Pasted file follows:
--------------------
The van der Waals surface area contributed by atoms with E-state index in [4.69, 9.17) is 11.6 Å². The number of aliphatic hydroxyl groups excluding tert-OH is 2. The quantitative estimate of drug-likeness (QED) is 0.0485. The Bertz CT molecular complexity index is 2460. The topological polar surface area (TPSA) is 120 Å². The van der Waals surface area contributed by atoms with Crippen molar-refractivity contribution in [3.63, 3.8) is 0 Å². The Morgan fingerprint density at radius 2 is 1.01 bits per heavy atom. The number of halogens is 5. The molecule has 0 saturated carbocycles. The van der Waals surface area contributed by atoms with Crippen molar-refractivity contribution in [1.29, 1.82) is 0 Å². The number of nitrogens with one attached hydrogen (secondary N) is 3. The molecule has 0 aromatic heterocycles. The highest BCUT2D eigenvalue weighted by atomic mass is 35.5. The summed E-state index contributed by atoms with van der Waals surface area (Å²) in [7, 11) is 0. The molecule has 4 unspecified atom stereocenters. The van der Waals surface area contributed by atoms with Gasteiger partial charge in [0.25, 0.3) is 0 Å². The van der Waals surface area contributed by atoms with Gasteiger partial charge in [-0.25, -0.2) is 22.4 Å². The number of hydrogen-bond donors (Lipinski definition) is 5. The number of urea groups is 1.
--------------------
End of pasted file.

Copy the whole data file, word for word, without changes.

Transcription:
The van der Waals surface area contributed by atoms with E-state index in [4.69, 9.17) is 11.6 Å². The number of aliphatic hydroxyl groups excluding tert-OH is 2. The quantitative estimate of drug-likeness (QED) is 0.0485. The Bertz CT molecular complexity index is 2460. The topological polar surface area (TPSA) is 120 Å². The van der Waals surface area contributed by atoms with Crippen molar-refractivity contribution in [3.63, 3.8) is 0 Å². The Morgan fingerprint density at radius 2 is 1.01 bits per heavy atom. The number of halogens is 5. The molecule has 0 saturated carbocycles. The van der Waals surface area contributed by atoms with Crippen molar-refractivity contribution in [1.29, 1.82) is 0 Å². The number of nitrogens with one attached hydrogen (secondary N) is 3. The molecule has 0 aromatic heterocycles. The highest BCUT2D eigenvalue weighted by atomic mass is 35.5. The summed E-state index contributed by atoms with van der Waals surface area (Å²) in [7, 11) is 0. The molecule has 4 unspecified atom stereocenters. The van der Waals surface area contributed by atoms with Gasteiger partial charge in [0.25, 0.3) is 0 Å². The van der Waals surface area contributed by atoms with Gasteiger partial charge in [-0.25, -0.2) is 22.4 Å². The number of hydrogen-bond donors (Lipinski definition) is 5. The number of urea groups is 1.